A major focus of the SoundPuddle project right now is building a new circuit board to run the installation and carry it through the next two years.
The installation is controlled by a Papilio FPGA, which connects the other parts of the system - the microphone and audio input hardware, the flash memory, and control hardware for the LED strips. The Zpuino, a softcore running inside the FPGA, handles most of the logic for the system. One of the biggest challenges for the installation is elegantly and reliably integrating all of these devices.
For the trial run at Apogaea, all these components were connected with jumper-wires, and mounted on a large piece of HDPE plastic. This setup worked well enough to demo the installation, but was cumbersome somewhat glitchy. Wires wire often loose or tangled, and on the site at Apogaea there was flickering in the LED array from electrical noise.
In order to make the system reliable and have room to grow, we’ve building a new circuit board that brings all the external devices into one integrated package. This new board is an expansion (or “wing”) for the Papilio, intended for interactive control of massive LED arrays. We’re calling it the SoundPuddle Megawing. Its features are:
- 16 channels for controlling LED strips (support for over 10,000 RGB LEDs)
- Balanced microphone preamplifier with 48 volt phantom power
- Stereo aux input
- Bluetooth module for audio input and controlling the installation
- MIDI input
This board will make it much easier to setup the SoundPuddle, by bringing everything into one package and almost completely eliminating cabling between different components. Since it can fit in a waterproof pelican case, it should be well protected and nicely portable. The case is small enough to fit on a bike or backpack, so future projects of large-scale portable LED creations should be possible.
The single most important task of the board is driving the LEDs quickly and reliably. The SPI control signals to the LED strips operate at 3Mhz. This speed is fast enough that EM noise and AC characteristics (i.e. impedance) of the circuit board and wires can be a big deal. Additionally, the FPGA run on 3.3 volts, while the LED strips run on 5 volts. This means we need to both translate signals from the FPGA up to 5 volts, and deal with electrical noise and impedance.
The new control circuit uses SN74XXX buffer transceivers. There are many pin-to-pin compatible components in this series that will work on the board, so there are options for exactly which chip is placed on the board. For now, we’re using the SN74LS541. It’s chosen because it's inputs have hysteresis, which makes the digital signals more robust against analog noise. Each signal has a series terminating resistor, which helps dampen reflections that cause problems at high speeds.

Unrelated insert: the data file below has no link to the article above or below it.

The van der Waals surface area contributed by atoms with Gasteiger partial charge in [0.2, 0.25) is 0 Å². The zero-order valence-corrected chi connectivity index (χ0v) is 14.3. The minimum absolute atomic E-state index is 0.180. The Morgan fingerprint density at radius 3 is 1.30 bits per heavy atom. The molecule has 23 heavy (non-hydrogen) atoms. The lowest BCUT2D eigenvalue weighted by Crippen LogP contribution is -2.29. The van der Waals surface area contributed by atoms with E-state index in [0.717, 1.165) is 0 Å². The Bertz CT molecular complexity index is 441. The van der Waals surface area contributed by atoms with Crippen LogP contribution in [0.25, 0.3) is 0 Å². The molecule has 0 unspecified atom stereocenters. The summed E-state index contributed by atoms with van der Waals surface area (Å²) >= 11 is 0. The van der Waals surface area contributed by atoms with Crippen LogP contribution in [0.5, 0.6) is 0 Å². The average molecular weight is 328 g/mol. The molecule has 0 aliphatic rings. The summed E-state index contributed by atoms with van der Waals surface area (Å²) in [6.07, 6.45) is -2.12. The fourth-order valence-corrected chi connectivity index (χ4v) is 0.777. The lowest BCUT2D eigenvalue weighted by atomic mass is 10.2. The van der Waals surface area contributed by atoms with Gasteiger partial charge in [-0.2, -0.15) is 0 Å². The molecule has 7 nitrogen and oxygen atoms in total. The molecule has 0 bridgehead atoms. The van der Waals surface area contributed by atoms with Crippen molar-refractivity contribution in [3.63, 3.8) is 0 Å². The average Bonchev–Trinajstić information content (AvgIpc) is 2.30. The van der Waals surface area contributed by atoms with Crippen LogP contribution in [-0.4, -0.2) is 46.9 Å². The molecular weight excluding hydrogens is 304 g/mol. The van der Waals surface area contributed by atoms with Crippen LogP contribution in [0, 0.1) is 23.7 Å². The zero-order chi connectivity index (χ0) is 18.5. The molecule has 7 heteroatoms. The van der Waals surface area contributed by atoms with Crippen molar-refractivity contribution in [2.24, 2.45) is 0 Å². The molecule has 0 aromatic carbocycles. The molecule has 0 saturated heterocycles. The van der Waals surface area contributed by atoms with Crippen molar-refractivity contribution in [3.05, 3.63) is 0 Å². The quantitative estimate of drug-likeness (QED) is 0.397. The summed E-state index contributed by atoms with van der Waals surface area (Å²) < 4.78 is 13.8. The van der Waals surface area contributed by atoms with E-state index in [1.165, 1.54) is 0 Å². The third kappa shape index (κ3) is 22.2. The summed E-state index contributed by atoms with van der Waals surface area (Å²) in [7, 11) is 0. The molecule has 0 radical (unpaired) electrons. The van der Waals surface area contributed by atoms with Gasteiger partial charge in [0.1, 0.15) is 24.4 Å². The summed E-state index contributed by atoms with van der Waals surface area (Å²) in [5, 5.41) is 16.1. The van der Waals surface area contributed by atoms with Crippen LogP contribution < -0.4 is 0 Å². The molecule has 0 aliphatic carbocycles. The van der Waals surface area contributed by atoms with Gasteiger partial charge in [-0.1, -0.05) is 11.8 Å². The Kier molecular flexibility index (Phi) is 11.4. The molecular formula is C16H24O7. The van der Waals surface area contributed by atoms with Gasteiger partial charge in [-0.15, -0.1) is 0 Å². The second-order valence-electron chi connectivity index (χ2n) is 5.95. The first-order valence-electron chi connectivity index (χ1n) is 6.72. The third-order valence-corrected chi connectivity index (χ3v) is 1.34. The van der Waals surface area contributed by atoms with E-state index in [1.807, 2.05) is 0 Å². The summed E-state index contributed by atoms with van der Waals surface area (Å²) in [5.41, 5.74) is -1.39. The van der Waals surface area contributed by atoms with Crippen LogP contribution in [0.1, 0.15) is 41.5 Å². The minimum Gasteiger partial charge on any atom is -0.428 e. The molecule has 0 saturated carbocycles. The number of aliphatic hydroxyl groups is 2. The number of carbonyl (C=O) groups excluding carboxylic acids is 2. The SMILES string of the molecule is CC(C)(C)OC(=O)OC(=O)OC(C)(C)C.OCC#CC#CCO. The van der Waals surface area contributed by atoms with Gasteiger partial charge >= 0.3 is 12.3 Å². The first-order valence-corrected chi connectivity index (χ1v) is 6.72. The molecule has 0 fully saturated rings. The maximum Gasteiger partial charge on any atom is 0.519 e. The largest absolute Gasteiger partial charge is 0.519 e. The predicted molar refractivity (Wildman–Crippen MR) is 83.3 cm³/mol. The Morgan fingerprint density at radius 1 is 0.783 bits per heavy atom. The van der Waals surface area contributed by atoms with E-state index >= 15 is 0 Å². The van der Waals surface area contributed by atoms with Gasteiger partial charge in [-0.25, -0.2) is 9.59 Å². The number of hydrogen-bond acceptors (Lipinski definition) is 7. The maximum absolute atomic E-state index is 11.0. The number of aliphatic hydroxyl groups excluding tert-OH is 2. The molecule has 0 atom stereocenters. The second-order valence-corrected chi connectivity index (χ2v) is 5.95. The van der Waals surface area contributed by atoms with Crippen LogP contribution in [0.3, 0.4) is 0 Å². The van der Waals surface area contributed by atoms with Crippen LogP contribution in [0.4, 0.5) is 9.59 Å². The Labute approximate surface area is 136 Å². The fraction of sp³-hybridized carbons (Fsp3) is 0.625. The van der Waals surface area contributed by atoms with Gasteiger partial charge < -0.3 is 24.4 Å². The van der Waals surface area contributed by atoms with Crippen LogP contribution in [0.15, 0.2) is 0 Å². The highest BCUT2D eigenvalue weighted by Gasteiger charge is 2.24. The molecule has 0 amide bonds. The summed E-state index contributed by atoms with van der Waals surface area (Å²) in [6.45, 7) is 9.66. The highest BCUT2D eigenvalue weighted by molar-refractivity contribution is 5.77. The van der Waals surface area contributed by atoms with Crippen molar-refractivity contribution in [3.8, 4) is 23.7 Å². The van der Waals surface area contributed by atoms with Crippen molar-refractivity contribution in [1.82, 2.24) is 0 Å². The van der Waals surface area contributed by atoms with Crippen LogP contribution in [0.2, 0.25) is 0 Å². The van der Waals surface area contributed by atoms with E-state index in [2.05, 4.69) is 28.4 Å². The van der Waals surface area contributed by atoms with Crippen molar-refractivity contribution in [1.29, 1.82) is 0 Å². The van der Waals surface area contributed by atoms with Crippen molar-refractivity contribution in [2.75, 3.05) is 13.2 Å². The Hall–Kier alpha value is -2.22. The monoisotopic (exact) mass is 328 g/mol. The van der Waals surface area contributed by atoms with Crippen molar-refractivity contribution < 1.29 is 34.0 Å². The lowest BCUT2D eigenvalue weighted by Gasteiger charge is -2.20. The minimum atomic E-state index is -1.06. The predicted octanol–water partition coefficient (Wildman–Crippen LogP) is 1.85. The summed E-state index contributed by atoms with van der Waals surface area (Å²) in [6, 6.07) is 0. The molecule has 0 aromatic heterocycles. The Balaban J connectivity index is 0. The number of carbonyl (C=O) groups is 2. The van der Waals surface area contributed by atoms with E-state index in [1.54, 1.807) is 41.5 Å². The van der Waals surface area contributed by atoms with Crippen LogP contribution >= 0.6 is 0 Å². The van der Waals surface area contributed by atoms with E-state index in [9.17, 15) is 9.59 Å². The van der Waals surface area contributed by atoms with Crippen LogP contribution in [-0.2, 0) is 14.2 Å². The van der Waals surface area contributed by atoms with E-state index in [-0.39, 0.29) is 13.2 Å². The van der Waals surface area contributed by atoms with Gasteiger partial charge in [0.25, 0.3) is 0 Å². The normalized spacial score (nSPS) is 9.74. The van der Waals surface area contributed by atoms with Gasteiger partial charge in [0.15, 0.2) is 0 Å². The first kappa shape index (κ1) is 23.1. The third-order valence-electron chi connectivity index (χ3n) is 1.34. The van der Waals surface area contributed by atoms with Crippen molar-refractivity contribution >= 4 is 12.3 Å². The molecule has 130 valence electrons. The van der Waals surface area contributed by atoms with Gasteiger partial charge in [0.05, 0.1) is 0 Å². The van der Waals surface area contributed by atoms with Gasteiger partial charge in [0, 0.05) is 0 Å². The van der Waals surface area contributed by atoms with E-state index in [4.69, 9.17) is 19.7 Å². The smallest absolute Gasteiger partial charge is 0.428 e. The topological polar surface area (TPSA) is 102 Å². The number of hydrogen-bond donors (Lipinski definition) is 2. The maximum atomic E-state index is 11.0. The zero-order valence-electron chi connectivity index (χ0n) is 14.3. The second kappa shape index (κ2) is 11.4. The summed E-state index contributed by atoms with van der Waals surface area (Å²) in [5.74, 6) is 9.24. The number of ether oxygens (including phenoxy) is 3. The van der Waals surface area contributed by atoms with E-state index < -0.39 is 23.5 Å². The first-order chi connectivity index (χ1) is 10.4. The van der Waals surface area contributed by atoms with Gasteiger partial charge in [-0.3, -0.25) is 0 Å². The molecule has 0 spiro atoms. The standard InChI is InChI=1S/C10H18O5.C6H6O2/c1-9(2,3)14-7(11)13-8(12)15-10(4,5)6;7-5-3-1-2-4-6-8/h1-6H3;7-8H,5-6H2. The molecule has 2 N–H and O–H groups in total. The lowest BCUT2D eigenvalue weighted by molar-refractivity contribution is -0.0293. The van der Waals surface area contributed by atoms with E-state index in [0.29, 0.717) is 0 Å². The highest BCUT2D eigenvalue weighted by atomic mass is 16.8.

We use a condenser microphone for the installation, and it needs 48 volts of phantom power to run. The new board has a built in phantom power supply. It takes the 5 volt input to the board, and boosts it up to 48 volts. It doesn't require much current, so it's a relatively low cost and simple circuit based on the LM5002 switching regulator.
The microphone outputs a balanced (differential) audio signal, which needs to get read by the FPGA. We use a Maxim MAX4062 chip to amplify the low-power differential signal from the microphone. That FPGA uses an analog-to-digital converter (the ADC128S102 chip) to read that amplified audio signal.
Additionally, there are a few simple circuits on the board that allow the analog to digital converter to read signals from a stereo aux-input, a dynamic microphone, and four extra inputs.
There’s also a MIDI input on the board. It’s very simple, with a standard optocoupler (6N138) to isolate the board from the signals sent from MIDI devices. This is a new feature for the SoundPuddle, which could be great for connecting to musical instruments or computers.
Another new feature is the RN-41 bluetooth module. It has both UART and PCM data buses connected to the FPGA. This will allow the SoundPuddle to be controlled via bluetooth (imagine changing its speed or color patterns using a phone). More interestingly, it means the SoundPuddle can respond to stereo audio streamed over bluetooth.
Finally, the board also has a 64 MBit SPI Flash chip (the MX25L6445), which the FPGA can use to store program data. At Apogaea, we used an SPI Flash to store the lookup tables that determined color and brightness in response to sound.
Below are images of the schematic and routing for the board. It's a work in progress, and we’re pushing to have it ready for SoundPuddle’s appearance at Burning Man at the end of August. After that the design can be used for many more projects and events.
This is an open-hardware design, and all the files are freely available on github. The circuit CAD work was done in Eagle.
And just for fun, here's a video of from the development of the original hardware: